As for what personal data to record (beyond what simply interests you), the guiding principle is to record information that will help identify the person and their relatives, and help resolve ambiguities with other people. So obviously birth & death dates and places as you find them out, but also dates and places of marriage, residence, educational milestones, and other life incidents. For people living in recent decades, much more may well be available than you need to seek out for identification, but as you get back in time items will be scarcer and you will want to search out more obscure data such as property deeds. You will want to record a person's siblings and children because knowing these close relatives can be essential to identifying earlier generations.
Ummm. How about anything and everything that may be relevant or interesting to you.
Genealogy is not just defined by the fields that are in your genealogy software. There is the ever-present "note" field that allows what you record to be open ended. And don't forget the "objects" (pictures, videos and sound files).
Genealogy is more enriching when you extend it to more than just the names, events and facts. When you get into the family stories and family history, then you'll really enjoy it.
Reading genealogy journals, articles and blogs is a great way to discover the way others relate to their research and their historical families. Perhaps the structure of a genealogical biography, in the spirit of Register and Quarterly style, provide a little direction. All too abbreviated here, a biography can be broken down into three sections:
- Genealogical Summary Paragraph: This identifies the subject, his/her birth and death and parents. Also his/her marriage(s), including each spouse's birth/death and parents.
- Life Story: This is about the subject's life--the different places he/she moved, his/her education, military or voluntary services, vocations ... What were the events that impacted on this person's life (and how)?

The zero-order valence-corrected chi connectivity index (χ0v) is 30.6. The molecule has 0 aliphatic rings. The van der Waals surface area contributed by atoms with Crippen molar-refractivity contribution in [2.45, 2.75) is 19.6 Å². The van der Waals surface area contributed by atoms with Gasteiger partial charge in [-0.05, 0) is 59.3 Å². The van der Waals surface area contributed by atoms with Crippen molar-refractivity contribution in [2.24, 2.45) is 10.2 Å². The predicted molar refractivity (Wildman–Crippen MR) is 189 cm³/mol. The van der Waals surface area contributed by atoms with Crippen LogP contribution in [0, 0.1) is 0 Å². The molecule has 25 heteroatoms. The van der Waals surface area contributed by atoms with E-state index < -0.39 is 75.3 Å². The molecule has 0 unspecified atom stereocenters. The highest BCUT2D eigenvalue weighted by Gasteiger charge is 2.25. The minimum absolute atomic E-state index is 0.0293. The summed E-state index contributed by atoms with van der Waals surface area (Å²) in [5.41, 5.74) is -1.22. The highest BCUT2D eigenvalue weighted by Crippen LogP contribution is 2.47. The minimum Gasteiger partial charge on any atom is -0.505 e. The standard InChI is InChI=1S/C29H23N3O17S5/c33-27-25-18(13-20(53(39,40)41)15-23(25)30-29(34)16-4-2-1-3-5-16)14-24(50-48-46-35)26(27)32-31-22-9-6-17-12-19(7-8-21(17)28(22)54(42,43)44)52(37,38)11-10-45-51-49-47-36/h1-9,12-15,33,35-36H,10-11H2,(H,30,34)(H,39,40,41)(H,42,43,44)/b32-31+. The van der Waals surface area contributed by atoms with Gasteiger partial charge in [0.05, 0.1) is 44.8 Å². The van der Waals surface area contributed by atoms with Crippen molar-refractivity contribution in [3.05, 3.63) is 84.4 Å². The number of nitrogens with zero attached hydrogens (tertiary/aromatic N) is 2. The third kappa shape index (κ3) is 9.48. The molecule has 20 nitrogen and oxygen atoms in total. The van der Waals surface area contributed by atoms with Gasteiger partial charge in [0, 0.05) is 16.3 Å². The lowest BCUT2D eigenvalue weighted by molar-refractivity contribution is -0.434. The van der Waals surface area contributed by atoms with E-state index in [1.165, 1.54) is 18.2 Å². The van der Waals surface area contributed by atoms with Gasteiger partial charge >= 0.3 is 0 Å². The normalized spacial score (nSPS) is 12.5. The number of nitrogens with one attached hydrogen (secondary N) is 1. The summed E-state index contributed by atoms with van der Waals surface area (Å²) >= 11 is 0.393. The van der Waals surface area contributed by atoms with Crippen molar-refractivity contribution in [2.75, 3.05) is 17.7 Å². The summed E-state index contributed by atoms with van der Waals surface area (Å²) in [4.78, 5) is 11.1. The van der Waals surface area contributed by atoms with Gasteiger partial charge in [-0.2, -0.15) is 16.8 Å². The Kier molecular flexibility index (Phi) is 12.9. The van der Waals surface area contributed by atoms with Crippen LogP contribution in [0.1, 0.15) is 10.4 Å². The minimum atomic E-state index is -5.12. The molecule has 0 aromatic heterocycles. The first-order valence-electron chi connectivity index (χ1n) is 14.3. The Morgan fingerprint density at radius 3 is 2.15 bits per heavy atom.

- Child List: This is a list of the children in the household--they may have been born to the subject or one of the spouses; they may have been adopted or otherwise considered a child of that household.
To learn more about genealogical biographies, see Lynn Betlock's blog, "The Daily Genealogist, Writing in Register Style," 21 Sept 2012, or check out
- Michael Leclerc and Henry Hoff, editors, Genealogical Writing in the 21st Century: A Guide to Register Style and More, 2nd ed. (Boston, Mass.: New England Historic Genealogical Society, 2006).
- Joan F. Curran, Madilyn C. Crane, and John H. Wray, authors, edited by Elizabeth Shown Mills, Numbering Your Genealogy: Basic Systems, Complex Families, and International Kin, rev.ed. (Washington: NGS,2008).
Separately, as you are developing your own approach to "what" you want to record, consider starting a research journal or a research log.
Learning about my family history has been progressive and changeable. There is a good chance that what I thought I might have known yesterday will change based on what I learn tomorrow.
Below is a snippet from one of the research journals kept by Bernice McKarns (1911-2005). She is no longer with us, but her records are as valuable to us today as they likely were to her when she made them.
Bernice used spiral notebooks. My journal combines the characteristics of a research log and a research journal. I've always used a text editor or word processor. A few entries to my 1997 log appear below.
Some opt for more traditional research logs, and some genealogy software programs incorporate research logs or features that are similar. The FamilySearch Wiki has several pages dedicated to logs: "Research Logs," "Keeping a Research Log," "Prepare a Research Log,," "Describe the Records on a Research Log." You can read more about research logs on genealogy.SE. See the answers linked below or search the site.
Remember to have fun!